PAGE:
Staff Publications

Staff Publications

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    'Staff publications' is the digital repository of Wageningen University & Research

    'Staff publications' contains references to publications authored by Wageningen University staff from 1976 onward.

    Publications authored by the staff of the Research Institutes are available from 1995 onwards.

    Full text documents are added when available. The database is updated daily and currently holds about 240,000 items, of which 72,000 in open access.

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    Five scale challenges in Ecuadorian forest and landscape restoration governance
    Wiegant, Daniel ; Peralvo, Manuel ; Oel, Pieter van; Dewulf, Art - \ 2020
    Land Use Policy 96 (2020). - ISSN 0264-8377
    Forest and landscape restoration governance - Policy - Scale challenges

    The forest and landscape restoration (FLR) targets set as part of the Bonn Challenge draw attention to the governance arrangements required to translate national FLR targets into local action. To achieve the targets, actors at multiple levels of the governance scale aim to influence relevant processes on the ecological scale. In this article, we focus on the scale challenges relating to the implementation of Ecuador's restoration targets, by analysing the implementation of the 2014–2017 National Forest Restoration Plan in the montane Chocó Andino and Bosque Seco landscapes. From 54 semi-structured interviews, a document review, and geographical data analysis, we identified two temporal (i, ii) and three spatial scale challenges (iii, iv, v): i) Political cycles mismatch with FLR timelines; ii) Planning horizons mismatch with FLR timelines; iii) National restoration objectives mismatch with decentralised land use planning realities; iv) The governance level of existing FLR efforts mismatches with the level receiving restoration funds; and v) Tensions exist between the spatial dimensions of biodiversity and water-related restoration efforts. The findings highlight that more attention must be given to scale-sensitive governance to make the process in which national FLR targets are translated into local action more effective.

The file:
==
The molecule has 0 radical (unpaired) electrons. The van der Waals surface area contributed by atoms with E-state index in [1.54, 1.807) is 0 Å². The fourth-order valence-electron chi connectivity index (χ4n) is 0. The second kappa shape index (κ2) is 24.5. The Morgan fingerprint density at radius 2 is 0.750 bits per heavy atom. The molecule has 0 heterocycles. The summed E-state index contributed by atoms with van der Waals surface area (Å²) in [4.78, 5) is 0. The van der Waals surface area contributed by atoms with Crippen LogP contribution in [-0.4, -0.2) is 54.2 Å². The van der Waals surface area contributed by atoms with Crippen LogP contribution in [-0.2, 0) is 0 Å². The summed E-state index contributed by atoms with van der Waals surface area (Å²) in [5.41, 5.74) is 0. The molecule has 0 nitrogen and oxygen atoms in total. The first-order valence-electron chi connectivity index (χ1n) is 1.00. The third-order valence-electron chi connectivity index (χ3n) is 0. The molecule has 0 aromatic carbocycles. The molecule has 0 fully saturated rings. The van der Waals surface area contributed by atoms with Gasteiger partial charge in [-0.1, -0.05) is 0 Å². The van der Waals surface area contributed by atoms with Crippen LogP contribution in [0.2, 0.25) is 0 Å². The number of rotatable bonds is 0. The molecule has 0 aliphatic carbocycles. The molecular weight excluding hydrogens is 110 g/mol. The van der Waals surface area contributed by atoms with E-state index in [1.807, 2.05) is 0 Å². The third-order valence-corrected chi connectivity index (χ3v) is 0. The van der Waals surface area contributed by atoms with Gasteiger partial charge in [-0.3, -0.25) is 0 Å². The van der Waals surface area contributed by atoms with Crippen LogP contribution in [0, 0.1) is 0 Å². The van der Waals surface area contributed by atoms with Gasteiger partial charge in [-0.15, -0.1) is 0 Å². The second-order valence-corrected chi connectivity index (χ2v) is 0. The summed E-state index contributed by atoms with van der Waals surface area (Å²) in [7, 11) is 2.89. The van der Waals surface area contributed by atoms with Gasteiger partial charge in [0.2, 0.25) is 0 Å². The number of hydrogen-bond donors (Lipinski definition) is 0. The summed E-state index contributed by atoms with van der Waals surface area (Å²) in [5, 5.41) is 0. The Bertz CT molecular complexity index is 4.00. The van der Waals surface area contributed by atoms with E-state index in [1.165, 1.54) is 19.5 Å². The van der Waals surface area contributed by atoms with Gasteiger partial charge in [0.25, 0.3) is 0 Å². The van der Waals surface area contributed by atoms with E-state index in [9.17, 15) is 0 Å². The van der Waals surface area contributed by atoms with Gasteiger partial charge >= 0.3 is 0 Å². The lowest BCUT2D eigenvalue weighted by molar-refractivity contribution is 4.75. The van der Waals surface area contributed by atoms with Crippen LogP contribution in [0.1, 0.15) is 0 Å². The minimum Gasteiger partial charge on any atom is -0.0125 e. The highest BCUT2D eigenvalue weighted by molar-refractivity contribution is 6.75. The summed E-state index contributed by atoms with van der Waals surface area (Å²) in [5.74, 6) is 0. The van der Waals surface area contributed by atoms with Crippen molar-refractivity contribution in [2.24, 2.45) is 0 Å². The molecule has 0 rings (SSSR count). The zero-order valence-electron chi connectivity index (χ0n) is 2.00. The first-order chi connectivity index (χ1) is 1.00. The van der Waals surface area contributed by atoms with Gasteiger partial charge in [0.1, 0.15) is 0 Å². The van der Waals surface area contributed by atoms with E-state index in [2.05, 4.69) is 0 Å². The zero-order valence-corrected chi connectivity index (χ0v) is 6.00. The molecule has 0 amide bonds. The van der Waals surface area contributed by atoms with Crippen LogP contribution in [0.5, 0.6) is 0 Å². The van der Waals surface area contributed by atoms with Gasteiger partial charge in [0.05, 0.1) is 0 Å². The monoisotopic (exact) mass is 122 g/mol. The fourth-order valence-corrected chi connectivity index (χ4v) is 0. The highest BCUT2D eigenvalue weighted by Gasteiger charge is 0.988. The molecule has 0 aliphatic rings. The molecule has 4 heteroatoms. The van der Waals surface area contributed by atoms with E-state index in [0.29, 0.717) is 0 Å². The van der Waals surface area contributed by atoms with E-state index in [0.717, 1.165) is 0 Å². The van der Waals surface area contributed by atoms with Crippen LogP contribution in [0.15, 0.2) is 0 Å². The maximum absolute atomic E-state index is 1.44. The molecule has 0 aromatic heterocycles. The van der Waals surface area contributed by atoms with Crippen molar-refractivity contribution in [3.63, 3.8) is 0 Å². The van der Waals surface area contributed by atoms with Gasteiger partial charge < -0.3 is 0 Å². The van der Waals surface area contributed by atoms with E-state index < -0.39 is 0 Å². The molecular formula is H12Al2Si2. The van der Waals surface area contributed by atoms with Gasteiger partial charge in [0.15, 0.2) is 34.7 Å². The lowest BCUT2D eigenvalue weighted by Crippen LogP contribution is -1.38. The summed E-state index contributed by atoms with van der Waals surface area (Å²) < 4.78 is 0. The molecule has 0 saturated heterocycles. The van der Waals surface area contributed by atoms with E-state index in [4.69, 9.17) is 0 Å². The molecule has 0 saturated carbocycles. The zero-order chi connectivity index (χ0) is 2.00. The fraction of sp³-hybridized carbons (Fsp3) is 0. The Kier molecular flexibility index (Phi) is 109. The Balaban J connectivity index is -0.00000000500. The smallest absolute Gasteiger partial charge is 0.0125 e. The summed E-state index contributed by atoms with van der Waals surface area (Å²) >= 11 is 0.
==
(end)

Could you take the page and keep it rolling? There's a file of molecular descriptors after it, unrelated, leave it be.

Five scale challenges in Ecuadorian landscape restoration governance
    Wiegant, Daniel ; Peralvo, M. ; Oel, P.R. van; Dewulf, A.R.P.J. - \ 2019
    Impacts of nutrients and pesticides from small- and large-scale agriculture on the water quality of Lake Ziway, Ethiopia
    Teklu, Berhan M. ; Hailu, Amare ; Wiegant, Daniel A. ; Scholten, Bernice S. ; Brink, Paul J. van den - \ 2018
    Environmental Science and Pollution Research 25 (2018)14. - ISSN 0944-1344 - p. 13207 - 13216.
    Lake Ziway - Monitoring - Pesticides - Physicochemical parameters - Risk assessment - Water quality

    The area around Lake Ziway in Ethiopia is going through a major agricultural transformation with both small-scale farmers and large horticultural companies using pesticides and fertilisers at an increased rate. To be able to understand how this influences the water quality of Lake Ziway, water quality data was gathered to study the dynamics of pesticide concentrations and physicochemical parameters for the years from 2009 to 2015. Results indicate that for some physicochemical parameters, including pH, potassium and iron, over 50 % of the values were above the maximum permissible limit of the Ethiopian standard for drinking water. The insecticide spiroxamine poses a high chronic risk when the water is used for drinking water, while the estimated intake of diazinon was approximately 50 % of the acceptable daily intake. Higher-tier risk assessment indicated that the fungicide spiroxamine poses a high acute risk to aquatic organisms, while possible acute risks were indicated for the insecticides deltamethrin and endosulfan. Longer-term monitoring needs to be established to show the water quality changes across time and space, and the current study can be used as a baseline measurement for further research in the area as well as an example for other surface water systems in Ethiopia and Africa.